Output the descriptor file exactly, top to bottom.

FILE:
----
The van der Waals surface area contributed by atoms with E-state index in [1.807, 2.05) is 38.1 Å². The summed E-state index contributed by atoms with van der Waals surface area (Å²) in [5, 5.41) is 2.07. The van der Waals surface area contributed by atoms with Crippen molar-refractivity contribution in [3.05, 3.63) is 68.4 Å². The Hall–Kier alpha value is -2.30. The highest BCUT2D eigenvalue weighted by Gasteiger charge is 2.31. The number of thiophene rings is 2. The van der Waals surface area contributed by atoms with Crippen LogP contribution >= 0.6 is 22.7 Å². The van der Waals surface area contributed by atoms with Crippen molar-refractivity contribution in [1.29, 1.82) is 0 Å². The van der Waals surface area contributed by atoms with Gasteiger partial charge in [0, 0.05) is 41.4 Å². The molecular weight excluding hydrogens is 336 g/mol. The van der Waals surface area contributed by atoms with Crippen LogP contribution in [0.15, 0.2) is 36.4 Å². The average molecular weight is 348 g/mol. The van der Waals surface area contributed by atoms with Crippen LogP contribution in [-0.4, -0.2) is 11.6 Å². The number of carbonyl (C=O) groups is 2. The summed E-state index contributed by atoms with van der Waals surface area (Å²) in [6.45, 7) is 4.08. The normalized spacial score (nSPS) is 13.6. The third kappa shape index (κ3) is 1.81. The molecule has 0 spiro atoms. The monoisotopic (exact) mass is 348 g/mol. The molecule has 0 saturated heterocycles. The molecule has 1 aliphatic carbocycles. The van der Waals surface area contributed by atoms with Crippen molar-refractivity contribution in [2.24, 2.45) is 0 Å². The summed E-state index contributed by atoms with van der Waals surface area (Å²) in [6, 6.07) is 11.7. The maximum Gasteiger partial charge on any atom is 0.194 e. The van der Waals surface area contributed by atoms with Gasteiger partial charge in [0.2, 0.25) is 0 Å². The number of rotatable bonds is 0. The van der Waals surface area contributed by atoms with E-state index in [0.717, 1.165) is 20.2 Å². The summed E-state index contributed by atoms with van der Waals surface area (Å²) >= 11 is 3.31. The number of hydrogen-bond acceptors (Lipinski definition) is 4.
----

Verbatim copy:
The van der Waals surface area contributed by atoms with E-state index in [1.807, 2.05) is 38.1 Å². The summed E-state index contributed by atoms with van der Waals surface area (Å²) in [5, 5.41) is 2.07. The van der Waals surface area contributed by atoms with Crippen molar-refractivity contribution in [3.05, 3.63) is 68.4 Å². The Hall–Kier alpha value is -2.30. The highest BCUT2D eigenvalue weighted by Gasteiger charge is 2.31. The number of thiophene rings is 2. The van der Waals surface area contributed by atoms with Crippen LogP contribution >= 0.6 is 22.7 Å². The van der Waals surface area contributed by atoms with Crippen molar-refractivity contribution in [1.29, 1.82) is 0 Å². The van der Waals surface area contributed by atoms with Gasteiger partial charge in [0, 0.05) is 41.4 Å². The molecular weight excluding hydrogens is 336 g/mol. The van der Waals surface area contributed by atoms with Crippen LogP contribution in [0.15, 0.2) is 36.4 Å². The average molecular weight is 348 g/mol. The van der Waals surface area contributed by atoms with Crippen LogP contribution in [-0.4, -0.2) is 11.6 Å². The number of carbonyl (C=O) groups is 2. The summed E-state index contributed by atoms with van der Waals surface area (Å²) in [6.45, 7) is 4.08. The normalized spacial score (nSPS) is 13.6. The third kappa shape index (κ3) is 1.81. The molecule has 0 spiro atoms. The monoisotopic (exact) mass is 348 g/mol. The molecule has 0 saturated heterocycles. The molecule has 1 aliphatic carbocycles. The van der Waals surface area contributed by atoms with Crippen molar-refractivity contribution in [2.24, 2.45) is 0 Å². The summed E-state index contributed by atoms with van der Waals surface area (Å²) in [6, 6.07) is 11.7. The maximum Gasteiger partial charge on any atom is 0.194 e. The van der Waals surface area contributed by atoms with Gasteiger partial charge in [0.2, 0.25) is 0 Å². The number of rotatable bonds is 0. The van der Waals surface area contributed by atoms with E-state index in [0.717, 1.165) is 20.2 Å². The summed E-state index contributed by atoms with van der Waals surface area (Å²) >= 11 is 3.31. The number of hydrogen-bond acceptors (Lipinski definition) is 4.